Friday, July 11, 2008

I want to get away, I want to fly away

I'm sure everyone is aware of the affects high oil prices are having on everything, with costs rising rapidly these past several months. One of the many industries effected by this are the airlines who are having to raise ticket prices, cut flights and even come up with creative fees to make up the difference. Having just come back from Hawaii, we couldn't help but notice that had we not booked several months ago, our tickets would have almost doubled.

Anyway, the other day my lovely wife got an e-mail from Hawaiian Airlines who were sending a letter to consumers signed by most of the major airlines wherein they tried to explain their rising costs. But what I found most interesting was it wasn't just your generic "due to the rising prices of blah blah blah we are forced to unfortunately raise our blah blah blah". It went further by explaining WHY oil prices are rising (speculators) and how they are basically driving up the costs artificially.

The official party line of the oil companies is the increased usage being the culprit and, yes, that is true, too. But unless China, India, et al have suddenly added thousands of new factories and millions of new cars on their roads in just the past few months, it wouldn't explain the rapid upward spiral of just recently.

Okay, enough of my rambling. Here is the letter:

An Open letter to All Airline Customers:

Our country is facing a possible sharp economic downturn because of skyrocketing oil and fuel prices, but by pulling together, we can all do something to help now. For airlines, ultra-expensive fuel means thousands of lost jobs and severe reductions in air service to both large and small communities. To the broader economy, oil prices mean slower activity and widespread economic pain. This pain can be alleviated, and that is why we are taking the extraordinary step of writing this joint letter to our customers. Since high oil prices are partly a response to normal market forces, the nation needs to focus on increased energy supplies and conservation. However, there is another side to this story because normal market forces are being dangerously amplified by poorly regulated market speculation.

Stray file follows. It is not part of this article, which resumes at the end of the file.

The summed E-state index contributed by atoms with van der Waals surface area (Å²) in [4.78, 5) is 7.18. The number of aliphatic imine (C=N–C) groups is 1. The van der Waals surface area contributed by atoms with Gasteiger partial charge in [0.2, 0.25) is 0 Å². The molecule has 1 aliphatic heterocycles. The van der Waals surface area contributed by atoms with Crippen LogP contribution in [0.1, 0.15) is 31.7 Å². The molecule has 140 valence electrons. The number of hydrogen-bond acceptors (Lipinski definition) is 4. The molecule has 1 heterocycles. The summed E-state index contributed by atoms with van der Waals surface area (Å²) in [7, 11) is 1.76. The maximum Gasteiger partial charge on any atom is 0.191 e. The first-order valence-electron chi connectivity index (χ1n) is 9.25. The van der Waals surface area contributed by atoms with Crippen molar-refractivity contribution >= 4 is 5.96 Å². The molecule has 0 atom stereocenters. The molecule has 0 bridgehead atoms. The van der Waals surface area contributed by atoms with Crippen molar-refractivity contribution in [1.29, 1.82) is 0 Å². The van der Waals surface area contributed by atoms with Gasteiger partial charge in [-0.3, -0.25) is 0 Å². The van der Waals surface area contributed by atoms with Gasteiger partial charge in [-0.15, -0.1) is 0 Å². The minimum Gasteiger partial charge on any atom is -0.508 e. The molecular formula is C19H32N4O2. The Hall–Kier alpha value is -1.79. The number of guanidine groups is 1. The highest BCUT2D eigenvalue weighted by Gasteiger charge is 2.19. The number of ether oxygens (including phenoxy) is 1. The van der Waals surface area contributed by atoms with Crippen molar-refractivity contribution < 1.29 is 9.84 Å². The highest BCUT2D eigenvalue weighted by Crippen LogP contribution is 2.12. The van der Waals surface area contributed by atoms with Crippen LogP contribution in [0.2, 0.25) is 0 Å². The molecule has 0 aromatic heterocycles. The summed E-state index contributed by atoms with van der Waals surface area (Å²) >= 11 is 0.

Twenty years ago, 21 percent of oil contracts were purchased by speculators who trade oil on paper with no intention of ever taking delivery. Today, oil speculators purchase 66 percent of all oil futures contracts, and that reflects just the transactions that are known. Speculators buy up large amounts of oil and then sell it to each other again and again. A barrel of oil may trade 20-plus times before it is delivered and used; the price goes up with each trade and consumers pick up the final tab. Some market experts estimate that current prices reflect as much as $30 to $60 per barrel in unnecessary speculative costs. Over seventy years ago, Congress established regulations to control excessive, largely unchecked market speculation and manipulation. However, over the past two decades, these regulatory limits have been weakened or removed. We believe that restoring and enforcing these limits, along with several other modest measures, will provide more disclosure, transparency and sound market oversight. Together, these reforms will help cool the over-heated oil market and permit the economy to prosper. The nation needs to pull together to reform the oil markets and solve this growing problem.
We need your help. Get more information and contact Congress by visiting

I'm sure none of this is big news or a surprise to anyone here, but I thought this would be useful to put up, if for anything the link they give for a place for citizens to find information on how to contact their congressmen (and women) and hopefully get them to slide out of their personal oil lobbyist's pockets and care a wee bit more for the common good of the country and its people.